3-minute case study: Companions for health
By Lia Novotny | August 28, 2018
What innovations drive success in healthcare? Here's a tactic to borrow from beyond our borders.
While Mexico guarantees universal healthcare, it is difficult to deliver care to remote rural regions. Take the southern mountains of Chiapas, where hundreds of small villages are scattered across a web of narrow dirt roads, existing government health clinics were unstaffed, and three-fourths of residents live below the poverty line.
To address the community's acute and chronic healthcare needs, Partners in Health (PIH), the U.S.-based nonprofit, established a sister organization in 2011, Compañeros en Salud (CES), in Chiapas.
In partnership with the Mexican government, the organization revitalized 10 public clinics and recruited new doctors to staff them during their obligatory, post-grad service. The doctors focus on providing comprehensive primary care, including for noncommunicable diseases such as diabetes, hypertension, asthma, epilepsy and depression.
According to CES cofounder Dan Palazuelos, M.D., director of community health systems at PIH, the program is distinguished by its focus on "active case finding" and its reliance on a network of nearly 100 community healthworkers, called "acompañantes," for active case retention.
The process begins every two years when medical students and other volunteers travel house-to-house taking blood pressures and measuring glucose levels, recording heights and weights, filling out detailed health questionnaires on residents — and “often finding diseases [the residents] didn't even know they had," says Palazuelos.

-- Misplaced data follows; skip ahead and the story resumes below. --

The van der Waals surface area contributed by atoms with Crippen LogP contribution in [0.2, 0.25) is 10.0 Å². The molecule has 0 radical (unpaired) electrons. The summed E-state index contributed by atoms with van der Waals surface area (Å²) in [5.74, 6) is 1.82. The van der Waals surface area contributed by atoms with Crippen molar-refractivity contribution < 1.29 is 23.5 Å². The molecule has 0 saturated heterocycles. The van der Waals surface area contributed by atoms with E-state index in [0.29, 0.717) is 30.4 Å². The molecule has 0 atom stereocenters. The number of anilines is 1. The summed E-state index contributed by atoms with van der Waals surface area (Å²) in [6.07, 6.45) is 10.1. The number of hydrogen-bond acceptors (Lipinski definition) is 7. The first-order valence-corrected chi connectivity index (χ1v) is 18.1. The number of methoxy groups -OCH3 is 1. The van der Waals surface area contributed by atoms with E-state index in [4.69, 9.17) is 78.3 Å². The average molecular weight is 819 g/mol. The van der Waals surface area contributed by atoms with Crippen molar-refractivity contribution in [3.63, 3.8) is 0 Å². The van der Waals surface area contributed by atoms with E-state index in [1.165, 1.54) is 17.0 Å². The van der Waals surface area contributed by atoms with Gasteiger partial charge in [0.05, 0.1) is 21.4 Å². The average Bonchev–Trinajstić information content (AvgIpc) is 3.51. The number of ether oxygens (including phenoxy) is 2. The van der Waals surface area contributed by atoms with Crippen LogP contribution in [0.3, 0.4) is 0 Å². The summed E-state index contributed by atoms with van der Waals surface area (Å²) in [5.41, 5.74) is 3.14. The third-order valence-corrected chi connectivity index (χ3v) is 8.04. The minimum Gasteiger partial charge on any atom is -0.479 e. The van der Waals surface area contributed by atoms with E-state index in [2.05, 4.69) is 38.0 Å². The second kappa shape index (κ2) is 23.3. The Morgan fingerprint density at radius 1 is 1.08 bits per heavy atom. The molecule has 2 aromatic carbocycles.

When patients have risk factors, they are asked to visit their community clinic for diagnosis and treatment. Then they are linked to an acompañante: A health worker whose job it is to support that patient throughout his or her journey from diagnosis to stable health. Acompañantes visit patients at home and provide education, emotional support and troubleshooting on how to incorporate the doctor's orders into their daily lives.
And they keep coming back, because those friendly conversations help patients adjust to their condition and adhere to treatment.
This sometimes takes the wisdom and creativity of acompañantes; if patients can't remember to take their pills, the worker may help them set up a pillbox, put it in a place they always walk by, set up an alarm reminder, or enlist their spouse to help. The key, says Palazuelos, is “getting to know patients really well so you can help them realign their life to better address why they are sick."
People in the region of Chiapas have welcomed this new way of getting care, active case finders and acompañantes, into their homes and their lives. This combination of supports has led to published clinical successes, such as rates of clinical control of hypertension reliably over 70 percent – a range rarely achieved in Mexico or even in many parts of the U.S.
“Providing this extra social support in the community and in the household, on top of the high-quality care newly being given in the clinics," says Palazuelos, "really takes clinical control to a new level."
Lia Novotny is a frequent contributor to athenaInsight.
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